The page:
Growing up near San Francisco, California (and now living there) I have always had to deal with the inevitable fog that rolls in from the ocean seemingly every day. Everyone is always complaining about the fog ruining their day and the depression of weeks on weeks of endless fog. Needless to say, I have never been very fond of the stuff. Because the people living in the San Francisco area are very fortunate and don’t have to worry about water thanks to the melting snow pack that provides us clean water that lasts all year, fog was always just a nuisance. However, there are many places in the world where water is scarce and fog can instead be a blessing.
Scientists have found that as long as 2,000 years ago people were taking advantage of the fog as a source of water. They used a very simple technique that is not very different from modern rainwater harvesting. People noticed that when fog passed through an area some of the moisture was caught in the trees and other vegetation. So one day someone decided to put a pot under a tree and catch the water as it ran off of the leaves, much like water is collected as it runs off a roof nowadays, and after some time they had a pot with clean water in it, and from that day forward I’m sure that person was very popular.
Today this same technique can be used, however, there are other ways to capture the water using what are now called “fog catchers”. Using a fog catcher is different than collecting water that condenses on leaves. For the most part fog catchers are made from netting or mesh that is suspended between two poles and is set up in the path of the fog, often along a hill or ridge. When the fog hits the netting or mesh it actually sticks to it, and as more fog sticks drops form, and then the drops can be collected. There are different ways to collect the water, but the basic idea is that gravity will pull the drops down to the bottom of the net or mesh and then fall off. A gutter of some type catches the drops and channels them into a holding tank. Very simple and very basic but life changing.
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Fog catchers can be made out of many different materials which makes fog catching an appropriate practice that can be used all over the world. On the outskirts of Lima, Peru lies the neighborhood of Flor de Amancay, a small rural settlement that gets fog nine months out of the year. Here they strung up plastic mesh between eucalyptus posts in order to make four billboard sized fog catchers (6m x 4m). In past years between April and December they have been able to collect up to 600 gallons (2,271 liters) a day! Because they are so successful there are 26 other fog catchers installed throughout Lima, and more are on their way.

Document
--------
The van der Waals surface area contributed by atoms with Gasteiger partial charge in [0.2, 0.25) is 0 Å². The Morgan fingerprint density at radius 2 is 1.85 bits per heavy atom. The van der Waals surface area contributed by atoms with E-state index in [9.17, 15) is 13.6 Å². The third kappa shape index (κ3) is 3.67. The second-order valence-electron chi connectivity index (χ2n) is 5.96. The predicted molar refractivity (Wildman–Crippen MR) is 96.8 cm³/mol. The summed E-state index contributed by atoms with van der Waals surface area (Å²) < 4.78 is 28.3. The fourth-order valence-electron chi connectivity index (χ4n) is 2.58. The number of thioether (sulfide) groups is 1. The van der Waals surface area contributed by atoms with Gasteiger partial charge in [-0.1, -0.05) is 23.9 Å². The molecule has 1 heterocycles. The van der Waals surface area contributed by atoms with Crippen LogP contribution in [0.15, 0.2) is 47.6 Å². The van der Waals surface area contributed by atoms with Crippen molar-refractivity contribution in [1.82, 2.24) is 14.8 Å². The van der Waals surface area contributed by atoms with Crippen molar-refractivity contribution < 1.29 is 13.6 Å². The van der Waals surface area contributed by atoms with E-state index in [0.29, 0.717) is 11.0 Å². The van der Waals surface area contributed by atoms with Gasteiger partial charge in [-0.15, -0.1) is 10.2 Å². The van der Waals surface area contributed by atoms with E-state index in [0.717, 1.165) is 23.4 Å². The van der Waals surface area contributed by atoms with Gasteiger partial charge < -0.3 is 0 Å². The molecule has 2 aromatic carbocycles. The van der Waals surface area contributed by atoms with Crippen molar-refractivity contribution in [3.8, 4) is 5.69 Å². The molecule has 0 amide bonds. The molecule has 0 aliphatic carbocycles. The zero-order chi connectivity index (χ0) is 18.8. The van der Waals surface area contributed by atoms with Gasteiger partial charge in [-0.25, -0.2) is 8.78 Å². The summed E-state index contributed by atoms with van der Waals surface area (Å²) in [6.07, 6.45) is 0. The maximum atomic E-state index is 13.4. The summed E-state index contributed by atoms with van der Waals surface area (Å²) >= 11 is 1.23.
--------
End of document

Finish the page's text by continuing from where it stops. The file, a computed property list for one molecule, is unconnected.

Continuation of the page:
In the Atacama Desert in Chile, the driest desert on Earth, they are using polyethylene or polypropylene mesh to capture the fog that rolls in along the coast. They have several fog catchers set up, each 48 meters, which are able to collect 264 gallons (1,000 liters) per day.
In Napal, up to 132 gallons (500 liters) per day have been collected to serve the Prathivara Temple. There are currently several other projects going on throughout Nepal to collect water using fog catchers.
In Venda, South Africa fog catchers have captured an average of 80 gallons (300 liters) a day, however, they have been able to capture up to 1,000 gallons (3,800 liters) in a single foggy day! These numbers are all very impressive and are a testament to what these fog catchers can provide.
At the forefront of the fog catching movement is an organization named FogQuest. FogQuest has been around since 2000 and has completed or is currently working on projects in Yemen, Namibia, Haiti, Ethiopia, Guatemala and Morocco to name a few. If you’re interested in catching some fog they can be a great resource. Alimon is another organization working on fog harvesting.
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A couple of things I wanted to mention. One is that if you think your climate is appropriate for this type of water harvesting there is mesh that is specifically designed for this purpose that you can buy, however, it’s my opinion that while it may not be as efficient, any sort of mesh should be able to get the job done. Saying that, you MUST make sure that everything is clean before it is put into use in order to avoid contaminating the water you collect. Also, this type of system is probably not going to be enough for a large number of people, however, it can be very effective for small communities. Further, because fog catching relies on the weather it isn’t completely reliable, and therefore, if possible, you might want to have a backup plan. Finally, before spending a lot of time or money on fog catching you should make a trial run and make sure your climate is appropriate for this type of harvesting.